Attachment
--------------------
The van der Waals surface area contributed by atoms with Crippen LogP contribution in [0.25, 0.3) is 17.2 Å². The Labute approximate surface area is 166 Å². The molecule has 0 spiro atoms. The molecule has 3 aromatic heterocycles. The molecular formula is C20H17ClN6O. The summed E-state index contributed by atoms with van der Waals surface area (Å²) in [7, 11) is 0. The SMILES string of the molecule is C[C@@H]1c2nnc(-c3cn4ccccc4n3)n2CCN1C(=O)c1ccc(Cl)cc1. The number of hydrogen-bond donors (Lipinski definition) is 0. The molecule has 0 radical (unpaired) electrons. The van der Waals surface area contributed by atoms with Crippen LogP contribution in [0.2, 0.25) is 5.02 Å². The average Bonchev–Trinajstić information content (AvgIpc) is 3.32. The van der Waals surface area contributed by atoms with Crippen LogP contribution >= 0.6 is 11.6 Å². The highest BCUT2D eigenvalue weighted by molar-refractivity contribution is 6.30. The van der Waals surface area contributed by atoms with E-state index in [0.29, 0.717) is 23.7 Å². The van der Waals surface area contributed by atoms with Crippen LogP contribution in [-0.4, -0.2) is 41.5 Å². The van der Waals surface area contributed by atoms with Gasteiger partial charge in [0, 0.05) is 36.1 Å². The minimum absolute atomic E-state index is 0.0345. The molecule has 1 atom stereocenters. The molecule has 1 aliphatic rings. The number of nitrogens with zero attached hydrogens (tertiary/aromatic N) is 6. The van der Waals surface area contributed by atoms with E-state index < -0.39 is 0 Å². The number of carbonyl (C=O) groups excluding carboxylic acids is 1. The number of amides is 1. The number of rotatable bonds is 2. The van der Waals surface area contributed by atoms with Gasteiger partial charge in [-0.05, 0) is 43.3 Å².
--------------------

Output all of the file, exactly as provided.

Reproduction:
The van der Waals surface area contributed by atoms with Crippen LogP contribution in [0.25, 0.3) is 17.2 Å². The Labute approximate surface area is 166 Å². The molecule has 0 spiro atoms. The molecule has 3 aromatic heterocycles. The molecular formula is C20H17ClN6O. The summed E-state index contributed by atoms with van der Waals surface area (Å²) in [7, 11) is 0. The SMILES string of the molecule is C[C@@H]1c2nnc(-c3cn4ccccc4n3)n2CCN1C(=O)c1ccc(Cl)cc1. The number of hydrogen-bond donors (Lipinski definition) is 0. The molecule has 0 radical (unpaired) electrons. The van der Waals surface area contributed by atoms with Crippen LogP contribution in [0.2, 0.25) is 5.02 Å². The average Bonchev–Trinajstić information content (AvgIpc) is 3.32. The van der Waals surface area contributed by atoms with Crippen LogP contribution >= 0.6 is 11.6 Å². The highest BCUT2D eigenvalue weighted by molar-refractivity contribution is 6.30. The van der Waals surface area contributed by atoms with E-state index in [0.29, 0.717) is 23.7 Å². The van der Waals surface area contributed by atoms with Crippen LogP contribution in [-0.4, -0.2) is 41.5 Å². The van der Waals surface area contributed by atoms with Gasteiger partial charge in [0, 0.05) is 36.1 Å². The minimum absolute atomic E-state index is 0.0345. The molecule has 1 atom stereocenters. The molecule has 1 aliphatic rings. The number of nitrogens with zero attached hydrogens (tertiary/aromatic N) is 6. The van der Waals surface area contributed by atoms with E-state index < -0.39 is 0 Å². The number of carbonyl (C=O) groups excluding carboxylic acids is 1. The number of amides is 1. The number of rotatable bonds is 2. The van der Waals surface area contributed by atoms with Gasteiger partial charge in [-0.05, 0) is 43.3 Å².